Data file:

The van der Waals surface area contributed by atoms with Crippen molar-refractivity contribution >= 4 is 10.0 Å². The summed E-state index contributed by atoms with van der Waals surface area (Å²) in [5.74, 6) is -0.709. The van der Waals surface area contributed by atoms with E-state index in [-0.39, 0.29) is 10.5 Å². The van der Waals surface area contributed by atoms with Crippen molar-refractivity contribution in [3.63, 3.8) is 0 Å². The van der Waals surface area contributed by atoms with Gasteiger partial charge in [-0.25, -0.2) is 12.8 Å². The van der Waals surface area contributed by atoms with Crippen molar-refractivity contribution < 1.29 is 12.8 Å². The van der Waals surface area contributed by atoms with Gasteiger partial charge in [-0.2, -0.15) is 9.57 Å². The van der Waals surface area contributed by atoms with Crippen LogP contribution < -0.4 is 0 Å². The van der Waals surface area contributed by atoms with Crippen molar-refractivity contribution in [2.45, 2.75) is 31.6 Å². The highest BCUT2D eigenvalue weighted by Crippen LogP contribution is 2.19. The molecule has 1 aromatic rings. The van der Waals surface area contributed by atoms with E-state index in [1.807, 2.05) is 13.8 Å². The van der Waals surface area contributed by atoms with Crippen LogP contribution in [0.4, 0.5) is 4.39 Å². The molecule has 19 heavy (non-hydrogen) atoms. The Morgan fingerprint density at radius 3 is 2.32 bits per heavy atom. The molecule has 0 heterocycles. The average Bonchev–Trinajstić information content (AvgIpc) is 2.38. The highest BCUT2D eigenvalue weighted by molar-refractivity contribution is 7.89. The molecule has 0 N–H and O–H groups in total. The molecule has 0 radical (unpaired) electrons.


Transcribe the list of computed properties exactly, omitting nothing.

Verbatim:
The van der Waals surface area contributed by atoms with Crippen molar-refractivity contribution >= 4 is 10.0 Å². The summed E-state index contributed by atoms with van der Waals surface area (Å²) in [5.74, 6) is -0.709. The van der Waals surface area contributed by atoms with E-state index in [-0.39, 0.29) is 10.5 Å². The van der Waals surface area contributed by atoms with Crippen molar-refractivity contribution in [3.63, 3.8) is 0 Å². The van der Waals surface area contributed by atoms with Gasteiger partial charge in [-0.25, -0.2) is 12.8 Å². The van der Waals surface area contributed by atoms with Crippen molar-refractivity contribution < 1.29 is 12.8 Å². The van der Waals surface area contributed by atoms with Gasteiger partial charge in [-0.2, -0.15) is 9.57 Å². The van der Waals surface area contributed by atoms with Crippen LogP contribution < -0.4 is 0 Å². The van der Waals surface area contributed by atoms with Crippen molar-refractivity contribution in [2.45, 2.75) is 31.6 Å². The highest BCUT2D eigenvalue weighted by Crippen LogP contribution is 2.19. The molecule has 1 aromatic rings. The van der Waals surface area contributed by atoms with E-state index in [1.807, 2.05) is 13.8 Å². The van der Waals surface area contributed by atoms with Crippen LogP contribution in [0.4, 0.5) is 4.39 Å². The molecule has 19 heavy (non-hydrogen) atoms. The Morgan fingerprint density at radius 3 is 2.32 bits per heavy atom. The molecule has 0 heterocycles. The average Bonchev–Trinajstić information content (AvgIpc) is 2.38. The highest BCUT2D eigenvalue weighted by molar-refractivity contribution is 7.89. The molecule has 0 N–H and O–H groups in total. The molecule has 0 radical (unpaired) electrons.